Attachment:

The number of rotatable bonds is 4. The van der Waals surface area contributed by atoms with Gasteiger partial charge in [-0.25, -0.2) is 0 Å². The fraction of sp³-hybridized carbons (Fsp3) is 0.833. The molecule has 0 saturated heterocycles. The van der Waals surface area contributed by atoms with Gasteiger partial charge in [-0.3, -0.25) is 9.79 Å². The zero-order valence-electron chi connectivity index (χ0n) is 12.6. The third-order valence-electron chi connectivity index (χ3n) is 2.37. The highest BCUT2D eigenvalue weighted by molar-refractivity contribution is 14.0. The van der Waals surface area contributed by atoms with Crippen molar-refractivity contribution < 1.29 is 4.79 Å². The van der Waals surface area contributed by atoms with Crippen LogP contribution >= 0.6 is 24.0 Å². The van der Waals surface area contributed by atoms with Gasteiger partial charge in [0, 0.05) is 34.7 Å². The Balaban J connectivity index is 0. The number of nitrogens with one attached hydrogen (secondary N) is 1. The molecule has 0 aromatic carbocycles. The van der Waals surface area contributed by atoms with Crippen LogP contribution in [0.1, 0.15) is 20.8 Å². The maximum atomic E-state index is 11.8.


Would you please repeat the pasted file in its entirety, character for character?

The number of rotatable bonds is 4. The van der Waals surface area contributed by atoms with Gasteiger partial charge in [-0.25, -0.2) is 0 Å². The fraction of sp³-hybridized carbons (Fsp3) is 0.833. The molecule has 0 saturated heterocycles. The van der Waals surface area contributed by atoms with Gasteiger partial charge in [-0.3, -0.25) is 9.79 Å². The zero-order valence-electron chi connectivity index (χ0n) is 12.6. The third-order valence-electron chi connectivity index (χ3n) is 2.37. The highest BCUT2D eigenvalue weighted by molar-refractivity contribution is 14.0. The van der Waals surface area contributed by atoms with Crippen molar-refractivity contribution < 1.29 is 4.79 Å². The van der Waals surface area contributed by atoms with Crippen LogP contribution >= 0.6 is 24.0 Å². The van der Waals surface area contributed by atoms with Gasteiger partial charge in [0, 0.05) is 34.7 Å². The Balaban J connectivity index is 0. The number of nitrogens with one attached hydrogen (secondary N) is 1. The molecule has 0 aromatic carbocycles. The van der Waals surface area contributed by atoms with Crippen LogP contribution in [0.1, 0.15) is 20.8 Å². The maximum atomic E-state index is 11.8.